One of his favorites is an Asian-style bowl with chickpeas, edamame beans, quinoa, broccolini, sweet potatoes, cabbage and kale. Another is a wrap with “fake bacon,” tofu, avocado, spinach and vegan cheese. On Tuesday night, he devoured fried tofu, carrots and vegetarian dumplings.
“It was hard to switch . . . but it’s definitely worth it,” he said. “As I did it more and got more committed to it, it became easier and easier.”
While most vegan converts tout the weight-loss benefits, Gaudette is one of few vegans trying to gain weight — and do so while maintaining pro athlete-level fitness.
The key is enormous food intake. He burns about 3,000 calories daily, so he tries to eat 4,000 to 4,500, which requires constant effort. In addition to sprawling lunches and dinners, he snacks on peanuts and cashews all afternoon and adds protein-rich beans into anything he can.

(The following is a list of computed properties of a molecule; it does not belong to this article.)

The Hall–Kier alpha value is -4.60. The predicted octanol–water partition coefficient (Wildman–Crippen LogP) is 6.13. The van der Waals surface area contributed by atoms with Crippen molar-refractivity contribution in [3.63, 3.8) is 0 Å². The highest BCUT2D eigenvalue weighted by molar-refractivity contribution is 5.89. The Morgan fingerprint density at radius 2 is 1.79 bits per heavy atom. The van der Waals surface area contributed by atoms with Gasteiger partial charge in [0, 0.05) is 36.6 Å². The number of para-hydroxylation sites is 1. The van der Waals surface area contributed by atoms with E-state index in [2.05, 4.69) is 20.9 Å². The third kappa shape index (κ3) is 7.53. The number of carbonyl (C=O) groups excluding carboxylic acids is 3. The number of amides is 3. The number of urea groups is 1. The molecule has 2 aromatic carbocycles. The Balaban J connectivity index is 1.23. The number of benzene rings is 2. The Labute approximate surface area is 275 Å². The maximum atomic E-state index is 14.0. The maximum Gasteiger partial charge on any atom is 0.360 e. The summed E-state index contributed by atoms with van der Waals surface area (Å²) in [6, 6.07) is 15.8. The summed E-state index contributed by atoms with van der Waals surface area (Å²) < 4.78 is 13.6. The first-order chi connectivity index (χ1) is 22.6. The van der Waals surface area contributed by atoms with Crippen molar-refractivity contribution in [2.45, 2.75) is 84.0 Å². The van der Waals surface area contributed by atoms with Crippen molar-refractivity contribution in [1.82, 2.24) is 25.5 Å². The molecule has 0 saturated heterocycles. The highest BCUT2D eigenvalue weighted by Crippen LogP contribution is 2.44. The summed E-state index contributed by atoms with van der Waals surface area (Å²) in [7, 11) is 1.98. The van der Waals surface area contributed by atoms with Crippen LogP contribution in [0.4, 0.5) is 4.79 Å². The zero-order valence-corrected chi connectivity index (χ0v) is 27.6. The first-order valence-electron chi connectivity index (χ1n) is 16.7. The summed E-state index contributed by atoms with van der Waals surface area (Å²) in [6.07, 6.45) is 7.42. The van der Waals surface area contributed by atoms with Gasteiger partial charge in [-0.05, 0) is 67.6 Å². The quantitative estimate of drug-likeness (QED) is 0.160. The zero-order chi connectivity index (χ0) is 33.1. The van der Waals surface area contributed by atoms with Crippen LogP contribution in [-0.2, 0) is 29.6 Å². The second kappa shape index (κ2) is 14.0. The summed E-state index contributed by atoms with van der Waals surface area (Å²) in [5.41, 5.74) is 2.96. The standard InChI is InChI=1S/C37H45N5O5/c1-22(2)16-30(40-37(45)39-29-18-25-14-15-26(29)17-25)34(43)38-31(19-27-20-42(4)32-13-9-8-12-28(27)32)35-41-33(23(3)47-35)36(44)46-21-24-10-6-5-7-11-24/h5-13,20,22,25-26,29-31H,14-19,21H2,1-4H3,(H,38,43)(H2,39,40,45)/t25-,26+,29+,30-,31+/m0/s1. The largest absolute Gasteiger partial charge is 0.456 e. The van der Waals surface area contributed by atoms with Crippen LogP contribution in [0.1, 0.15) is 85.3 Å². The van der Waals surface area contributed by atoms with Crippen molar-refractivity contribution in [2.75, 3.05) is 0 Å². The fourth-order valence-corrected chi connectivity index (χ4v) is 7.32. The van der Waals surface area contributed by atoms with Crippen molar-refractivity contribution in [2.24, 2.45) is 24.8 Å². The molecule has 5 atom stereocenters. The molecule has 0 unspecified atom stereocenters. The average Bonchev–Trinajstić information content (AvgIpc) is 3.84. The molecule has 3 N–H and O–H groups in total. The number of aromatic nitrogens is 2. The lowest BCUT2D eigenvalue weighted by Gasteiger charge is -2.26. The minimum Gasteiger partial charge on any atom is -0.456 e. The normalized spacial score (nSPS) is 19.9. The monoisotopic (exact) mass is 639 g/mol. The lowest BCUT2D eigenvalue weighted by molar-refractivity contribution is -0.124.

“I have this breakfast bar that has 350 calories in it,” he said. “I have two of them for breakfast on my way to work out, and that’s 700 calories already. Then I come home and I eat a full meal after working out. I try to keep track of my calories, and these little bars and the nuts help, because they add up.”
Coming to Chicago soon
On the ice, Gaudette’s improvement is obvious. Northeastern sports performance director Dan Boothby, who has worked with Gaudette every summer since 2015, can tell better than anyone.
“There’s really no secret to it — he’s just worked really hard this summer,” said Boothby, who holds 8 a.m. workouts for a group that includes Gaudette, his brothers and fellow Hawks signee Mike Hardman.